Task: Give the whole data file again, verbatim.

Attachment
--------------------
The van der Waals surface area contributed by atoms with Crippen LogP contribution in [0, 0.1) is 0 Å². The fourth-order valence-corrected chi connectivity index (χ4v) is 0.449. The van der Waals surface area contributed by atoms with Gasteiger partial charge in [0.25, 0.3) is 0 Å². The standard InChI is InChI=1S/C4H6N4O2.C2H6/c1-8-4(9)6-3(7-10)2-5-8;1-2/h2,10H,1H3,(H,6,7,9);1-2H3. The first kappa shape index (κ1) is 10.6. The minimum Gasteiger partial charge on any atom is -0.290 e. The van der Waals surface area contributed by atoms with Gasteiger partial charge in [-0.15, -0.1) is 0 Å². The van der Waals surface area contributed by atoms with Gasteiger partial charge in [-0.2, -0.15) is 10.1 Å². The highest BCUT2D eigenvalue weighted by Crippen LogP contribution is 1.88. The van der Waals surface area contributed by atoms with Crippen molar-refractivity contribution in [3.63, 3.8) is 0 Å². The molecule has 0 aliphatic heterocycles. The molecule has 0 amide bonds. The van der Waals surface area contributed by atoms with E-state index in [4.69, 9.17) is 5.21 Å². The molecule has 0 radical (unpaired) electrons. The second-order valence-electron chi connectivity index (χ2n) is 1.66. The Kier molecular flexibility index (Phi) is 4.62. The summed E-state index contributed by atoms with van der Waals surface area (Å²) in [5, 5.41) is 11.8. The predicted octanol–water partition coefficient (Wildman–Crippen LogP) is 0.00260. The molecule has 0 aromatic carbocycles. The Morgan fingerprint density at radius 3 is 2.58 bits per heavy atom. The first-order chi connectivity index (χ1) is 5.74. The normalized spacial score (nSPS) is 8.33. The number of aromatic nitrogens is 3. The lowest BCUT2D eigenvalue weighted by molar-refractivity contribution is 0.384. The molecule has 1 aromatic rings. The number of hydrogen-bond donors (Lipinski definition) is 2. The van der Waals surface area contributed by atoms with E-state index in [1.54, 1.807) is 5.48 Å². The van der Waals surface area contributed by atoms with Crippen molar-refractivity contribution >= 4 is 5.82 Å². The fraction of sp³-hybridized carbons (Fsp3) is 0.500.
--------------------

The van der Waals surface area contributed by atoms with Crippen LogP contribution in [0, 0.1) is 0 Å². The fourth-order valence-corrected chi connectivity index (χ4v) is 0.449. The van der Waals surface area contributed by atoms with Gasteiger partial charge in [0.25, 0.3) is 0 Å². The standard InChI is InChI=1S/C4H6N4O2.C2H6/c1-8-4(9)6-3(7-10)2-5-8;1-2/h2,10H,1H3,(H,6,7,9);1-2H3. The first kappa shape index (κ1) is 10.6. The minimum Gasteiger partial charge on any atom is -0.290 e. The van der Waals surface area contributed by atoms with Gasteiger partial charge in [-0.15, -0.1) is 0 Å². The van der Waals surface area contributed by atoms with Gasteiger partial charge in [-0.2, -0.15) is 10.1 Å². The highest BCUT2D eigenvalue weighted by Crippen LogP contribution is 1.88. The van der Waals surface area contributed by atoms with Crippen molar-refractivity contribution in [3.63, 3.8) is 0 Å². The molecule has 0 aliphatic heterocycles. The molecule has 0 amide bonds. The van der Waals surface area contributed by atoms with E-state index in [4.69, 9.17) is 5.21 Å². The molecule has 0 radical (unpaired) electrons. The second-order valence-electron chi connectivity index (χ2n) is 1.66. The Kier molecular flexibility index (Phi) is 4.62. The summed E-state index contributed by atoms with van der Waals surface area (Å²) in [5, 5.41) is 11.8. The predicted octanol–water partition coefficient (Wildman–Crippen LogP) is 0.00260. The molecule has 0 aromatic carbocycles. The Morgan fingerprint density at radius 3 is 2.58 bits per heavy atom. The first-order chi connectivity index (χ1) is 5.74. The normalized spacial score (nSPS) is 8.33. The number of aromatic nitrogens is 3. The lowest BCUT2D eigenvalue weighted by molar-refractivity contribution is 0.384. The molecule has 1 aromatic rings. The number of hydrogen-bond donors (Lipinski definition) is 2. The van der Waals surface area contributed by atoms with E-state index in [1.54, 1.807) is 5.48 Å². The van der Waals surface area contributed by atoms with Crippen molar-refractivity contribution >= 4 is 5.82 Å². The fraction of sp³-hybridized carbons (Fsp3) is 0.500.